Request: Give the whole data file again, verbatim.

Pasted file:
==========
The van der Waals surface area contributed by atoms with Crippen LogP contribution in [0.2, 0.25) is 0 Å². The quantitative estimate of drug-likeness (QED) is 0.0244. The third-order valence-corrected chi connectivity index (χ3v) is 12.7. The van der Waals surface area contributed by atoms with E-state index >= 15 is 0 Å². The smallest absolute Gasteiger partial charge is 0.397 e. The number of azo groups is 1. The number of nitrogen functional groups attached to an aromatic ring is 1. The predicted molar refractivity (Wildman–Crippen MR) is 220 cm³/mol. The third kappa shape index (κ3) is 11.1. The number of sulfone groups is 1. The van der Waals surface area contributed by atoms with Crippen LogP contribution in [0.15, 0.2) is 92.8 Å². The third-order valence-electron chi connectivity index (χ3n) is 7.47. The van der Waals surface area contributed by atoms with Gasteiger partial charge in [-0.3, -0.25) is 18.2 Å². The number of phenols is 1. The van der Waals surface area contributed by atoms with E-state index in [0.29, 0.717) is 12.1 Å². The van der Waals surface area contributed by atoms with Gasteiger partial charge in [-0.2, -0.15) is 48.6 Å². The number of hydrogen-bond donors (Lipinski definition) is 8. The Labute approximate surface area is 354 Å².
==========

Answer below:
The van der Waals surface area contributed by atoms with Crippen LogP contribution in [0.2, 0.25) is 0 Å². The quantitative estimate of drug-likeness (QED) is 0.0244. The third-order valence-corrected chi connectivity index (χ3v) is 12.7. The van der Waals surface area contributed by atoms with E-state index >= 15 is 0 Å². The smallest absolute Gasteiger partial charge is 0.397 e. The number of azo groups is 1. The number of nitrogen functional groups attached to an aromatic ring is 1. The predicted molar refractivity (Wildman–Crippen MR) is 220 cm³/mol. The third kappa shape index (κ3) is 11.1. The number of sulfone groups is 1. The van der Waals surface area contributed by atoms with Crippen LogP contribution in [0.15, 0.2) is 92.8 Å². The third-order valence-electron chi connectivity index (χ3n) is 7.47. The van der Waals surface area contributed by atoms with Gasteiger partial charge in [-0.3, -0.25) is 18.2 Å². The number of phenols is 1. The van der Waals surface area contributed by atoms with E-state index in [0.29, 0.717) is 12.1 Å². The van der Waals surface area contributed by atoms with Gasteiger partial charge in [-0.2, -0.15) is 48.6 Å². The number of hydrogen-bond donors (Lipinski definition) is 8. The Labute approximate surface area is 354 Å².